Why? It was part of an officer's duty to fire on a fleeing offender to prevent him escaping. The Aboriginality of the offender explains the charge. Blacks are innocent, don't you know? All shootings of blacks are therefore suspect
It is true that shooting a fleeing felon in the back is disallowed for police -- with some justification. But prison officers have their own rules and they are allowed to shoot at a fleeing felon if the felon would otherswise escape.
And the guy fleeing in this case was a real bad egg who had previously got away with heaps. So there was no call for mercy
A NSW Corrective Services Officer has been charged with the manslaughter of an Indigenous prisoner who was fatally shot while handcuffed outside a hospital in northern NSW.
Wiradjuri man Dwayne Johnstone, 43, was shackled and running away from two corrections officers at Lismore Base Hospital when he was shot in the back on March 15, 2019. He was immediately treated in hospital but died a short time later.
Richmond Police District established Strike Force Degance to investigate.
Mr Johnstone’s death was the subject of an inquest before State Coroner Teresa O’Sullivan, who on the third day of proceedings referred the matter to the Director of Public Prosecutions.
Police say that, following extensive inquiries, a 57-year-old man attended Lismore police station on Friday and was issued with a court attendance notice for an allegation of manslaughter.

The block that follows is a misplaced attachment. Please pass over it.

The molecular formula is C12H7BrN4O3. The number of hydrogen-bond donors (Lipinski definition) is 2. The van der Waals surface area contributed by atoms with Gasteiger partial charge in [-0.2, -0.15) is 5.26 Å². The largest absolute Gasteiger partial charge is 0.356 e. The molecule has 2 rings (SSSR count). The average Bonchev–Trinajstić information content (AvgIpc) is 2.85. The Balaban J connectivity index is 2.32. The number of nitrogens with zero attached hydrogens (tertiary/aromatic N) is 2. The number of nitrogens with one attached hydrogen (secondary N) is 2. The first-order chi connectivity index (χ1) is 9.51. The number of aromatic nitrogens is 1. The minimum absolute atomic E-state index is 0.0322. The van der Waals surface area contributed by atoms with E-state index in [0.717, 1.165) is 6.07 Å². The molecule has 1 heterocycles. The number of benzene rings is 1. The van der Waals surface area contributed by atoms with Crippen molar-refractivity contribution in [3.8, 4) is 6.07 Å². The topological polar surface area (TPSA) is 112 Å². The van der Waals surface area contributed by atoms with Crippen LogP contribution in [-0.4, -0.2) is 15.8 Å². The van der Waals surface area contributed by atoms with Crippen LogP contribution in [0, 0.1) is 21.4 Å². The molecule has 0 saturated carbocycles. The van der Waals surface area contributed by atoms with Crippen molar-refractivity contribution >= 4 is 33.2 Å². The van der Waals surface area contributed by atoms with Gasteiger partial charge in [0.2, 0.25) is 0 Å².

He is due to face Lismore Local Court on March 29.
The inquest heard Mr Johnstone, who had a history of escaping custody, had been taken to hospital while on remand after having an epileptic seizure in the cells of Lismore Court House, where he had been denied bail on assault charges.
As he was escorted back to the van by two corrections officers – one of whom was armed with a revolver – he “elbowed” the unarmed officer who had a grip of his pants, throwing him off balance, and started running. The officers cannot be named for legal reasons.
The inquest heard the armed officer fired three shots, and the third shot hit Mr Johnstone in the mid-back, going through his aorta, liver and diaphragm.
Counsel assisting the coroner Peggy Dwyer told the inquest in October that armed corrections officers carry guns but, unlike police, are not equipped with non-lethal weapons, such as Tasers, extendable batons or capsicum spray.
She said corrections officers might legally discharge firearms in a number of circumstances, including “to prevent the escape of an inmate” – with a number of provisos, including that a warning must be given and there cannot be reasonable grounds to believe the shot could hit another person.